Catherine’s road to NASA began at an early age when she declared, in front of her classmates, that she wanted to be the first female astronaut. A young male student rebutted that girls could not become astronauts. Her teacher would have nothing of it, immediately looking at Ms. Bahm and ensuring she knew she could be whatever she wanted to be.
Gwen Young was a military brat and moved a lot during her childhood. Making friends was difficult, but a young Gwen found solace in school, excelling in math and science.
The daughter of an educator and an aeronautical engineer, Kathleen Howell grew up in southern California with varied influences, among them interests in dance, mathematics and aviation.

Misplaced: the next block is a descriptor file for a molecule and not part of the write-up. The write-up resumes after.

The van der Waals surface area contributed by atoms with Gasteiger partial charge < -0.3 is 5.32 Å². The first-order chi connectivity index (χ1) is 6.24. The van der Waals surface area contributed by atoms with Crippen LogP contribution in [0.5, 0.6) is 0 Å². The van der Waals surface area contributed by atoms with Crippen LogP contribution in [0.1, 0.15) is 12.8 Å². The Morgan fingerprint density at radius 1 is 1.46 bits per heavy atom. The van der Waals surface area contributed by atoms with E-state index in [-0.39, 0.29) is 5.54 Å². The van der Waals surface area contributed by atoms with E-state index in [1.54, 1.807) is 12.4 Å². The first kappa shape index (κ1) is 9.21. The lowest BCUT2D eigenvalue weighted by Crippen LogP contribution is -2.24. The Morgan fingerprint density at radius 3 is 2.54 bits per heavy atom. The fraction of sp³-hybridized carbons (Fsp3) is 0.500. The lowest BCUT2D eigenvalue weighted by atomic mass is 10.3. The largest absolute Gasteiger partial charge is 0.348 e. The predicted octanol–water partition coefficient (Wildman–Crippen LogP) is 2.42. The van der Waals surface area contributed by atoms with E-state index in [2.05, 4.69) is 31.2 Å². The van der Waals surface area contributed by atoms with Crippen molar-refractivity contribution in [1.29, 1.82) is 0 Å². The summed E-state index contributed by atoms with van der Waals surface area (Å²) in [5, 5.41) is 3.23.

Jeanette Le’s road to NASA’s Dryden Flight Research Center in California started in Vietnam, which she, with her parents, fled when she was 8 years old – leaving Ms. Le with the feeling that she is, in her own words, the eternal “new kid on the block.”
As an engineer and a project manager working in aircraft flight research, Laurie Grindle is familiar with the saying: “You can learn more from failure than success.”
For as long as she can remember, Jennifer Cole has been “hooked on anything that flew” – from the roaring A-10 Thunderbolts and A-4 Skyhawks to the thump-thump-thumping helicopters that flew over her home near Willow Grove Naval Air Station outside of Philadelphia, Penn., to the space vehicles of her professional life.